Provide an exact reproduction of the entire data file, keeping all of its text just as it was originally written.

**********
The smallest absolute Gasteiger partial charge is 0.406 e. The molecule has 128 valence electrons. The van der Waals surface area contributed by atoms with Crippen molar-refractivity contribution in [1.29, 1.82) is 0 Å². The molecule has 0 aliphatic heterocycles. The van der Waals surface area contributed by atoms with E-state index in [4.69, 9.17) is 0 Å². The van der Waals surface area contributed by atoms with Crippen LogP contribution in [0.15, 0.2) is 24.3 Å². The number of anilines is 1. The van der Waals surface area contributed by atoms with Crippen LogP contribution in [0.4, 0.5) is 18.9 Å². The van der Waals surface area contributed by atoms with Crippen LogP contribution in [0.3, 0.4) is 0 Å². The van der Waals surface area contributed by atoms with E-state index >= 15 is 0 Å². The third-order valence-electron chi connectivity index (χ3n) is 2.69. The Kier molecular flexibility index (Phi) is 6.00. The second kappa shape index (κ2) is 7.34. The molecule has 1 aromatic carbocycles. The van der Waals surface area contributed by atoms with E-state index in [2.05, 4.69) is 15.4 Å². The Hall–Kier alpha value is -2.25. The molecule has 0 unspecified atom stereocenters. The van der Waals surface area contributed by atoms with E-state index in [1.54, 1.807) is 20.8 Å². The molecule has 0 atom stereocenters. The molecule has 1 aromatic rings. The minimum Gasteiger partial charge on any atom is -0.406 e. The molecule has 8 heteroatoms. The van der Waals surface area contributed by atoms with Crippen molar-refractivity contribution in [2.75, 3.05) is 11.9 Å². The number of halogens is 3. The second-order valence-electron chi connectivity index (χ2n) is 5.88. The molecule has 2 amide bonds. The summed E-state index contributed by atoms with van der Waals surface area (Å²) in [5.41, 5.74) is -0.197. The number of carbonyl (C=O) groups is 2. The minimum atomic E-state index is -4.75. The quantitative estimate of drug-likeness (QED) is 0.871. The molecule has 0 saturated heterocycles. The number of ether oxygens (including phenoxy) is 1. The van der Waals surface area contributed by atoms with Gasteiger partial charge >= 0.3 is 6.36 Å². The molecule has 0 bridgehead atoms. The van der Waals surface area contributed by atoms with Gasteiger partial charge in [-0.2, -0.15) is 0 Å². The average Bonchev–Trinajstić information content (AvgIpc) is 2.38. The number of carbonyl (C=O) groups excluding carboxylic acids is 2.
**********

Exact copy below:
The smallest absolute Gasteiger partial charge is 0.406 e. The molecule has 128 valence electrons. The van der Waals surface area contributed by atoms with Crippen molar-refractivity contribution in [1.29, 1.82) is 0 Å². The molecule has 0 aliphatic heterocycles. The van der Waals surface area contributed by atoms with E-state index in [4.69, 9.17) is 0 Å². The van der Waals surface area contributed by atoms with Crippen LogP contribution in [0.15, 0.2) is 24.3 Å². The number of anilines is 1. The van der Waals surface area contributed by atoms with Crippen LogP contribution in [0.4, 0.5) is 18.9 Å². The van der Waals surface area contributed by atoms with Crippen LogP contribution in [0.3, 0.4) is 0 Å². The van der Waals surface area contributed by atoms with E-state index >= 15 is 0 Å². The third-order valence-electron chi connectivity index (χ3n) is 2.69. The Kier molecular flexibility index (Phi) is 6.00. The second kappa shape index (κ2) is 7.34. The molecule has 1 aromatic carbocycles. The van der Waals surface area contributed by atoms with E-state index in [2.05, 4.69) is 15.4 Å². The Hall–Kier alpha value is -2.25. The molecule has 0 unspecified atom stereocenters. The van der Waals surface area contributed by atoms with E-state index in [1.54, 1.807) is 20.8 Å². The molecule has 0 atom stereocenters. The molecule has 1 aromatic rings. The minimum Gasteiger partial charge on any atom is -0.406 e. The molecule has 8 heteroatoms. The van der Waals surface area contributed by atoms with Crippen molar-refractivity contribution in [2.75, 3.05) is 11.9 Å². The number of halogens is 3. The second-order valence-electron chi connectivity index (χ2n) is 5.88. The molecule has 2 amide bonds. The summed E-state index contributed by atoms with van der Waals surface area (Å²) in [5.41, 5.74) is -0.197. The number of carbonyl (C=O) groups is 2. The minimum atomic E-state index is -4.75. The quantitative estimate of drug-likeness (QED) is 0.871. The molecule has 0 saturated heterocycles. The number of ether oxygens (including phenoxy) is 1. The van der Waals surface area contributed by atoms with Gasteiger partial charge >= 0.3 is 6.36 Å². The molecule has 0 bridgehead atoms. The van der Waals surface area contributed by atoms with Gasteiger partial charge in [-0.2, -0.15) is 0 Å². The average Bonchev–Trinajstić information content (AvgIpc) is 2.38. The number of carbonyl (C=O) groups excluding carboxylic acids is 2.